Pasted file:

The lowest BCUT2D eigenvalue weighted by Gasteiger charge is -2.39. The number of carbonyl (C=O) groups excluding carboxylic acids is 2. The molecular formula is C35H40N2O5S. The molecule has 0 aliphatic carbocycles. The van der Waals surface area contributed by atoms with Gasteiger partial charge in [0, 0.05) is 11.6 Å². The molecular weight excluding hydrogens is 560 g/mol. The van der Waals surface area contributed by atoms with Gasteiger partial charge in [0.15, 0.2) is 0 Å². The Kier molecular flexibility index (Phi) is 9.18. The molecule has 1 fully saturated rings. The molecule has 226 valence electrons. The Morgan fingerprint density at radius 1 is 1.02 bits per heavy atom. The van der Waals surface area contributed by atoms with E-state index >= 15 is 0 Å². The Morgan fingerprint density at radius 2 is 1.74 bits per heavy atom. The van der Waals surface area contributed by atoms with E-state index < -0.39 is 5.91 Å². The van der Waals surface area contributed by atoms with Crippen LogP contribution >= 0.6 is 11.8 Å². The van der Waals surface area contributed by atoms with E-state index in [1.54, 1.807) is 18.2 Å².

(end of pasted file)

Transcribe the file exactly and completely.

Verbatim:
The lowest BCUT2D eigenvalue weighted by Gasteiger charge is -2.39. The number of carbonyl (C=O) groups excluding carboxylic acids is 2. The molecular formula is C35H40N2O5S. The molecule has 0 aliphatic carbocycles. The van der Waals surface area contributed by atoms with Gasteiger partial charge in [0, 0.05) is 11.6 Å². The molecular weight excluding hydrogens is 560 g/mol. The van der Waals surface area contributed by atoms with Gasteiger partial charge in [0.15, 0.2) is 0 Å². The Kier molecular flexibility index (Phi) is 9.18. The molecule has 1 fully saturated rings. The molecule has 226 valence electrons. The Morgan fingerprint density at radius 1 is 1.02 bits per heavy atom. The van der Waals surface area contributed by atoms with E-state index >= 15 is 0 Å². The Morgan fingerprint density at radius 2 is 1.74 bits per heavy atom. The van der Waals surface area contributed by atoms with E-state index < -0.39 is 5.91 Å². The van der Waals surface area contributed by atoms with Crippen LogP contribution >= 0.6 is 11.8 Å². The van der Waals surface area contributed by atoms with E-state index in [1.54, 1.807) is 18.2 Å².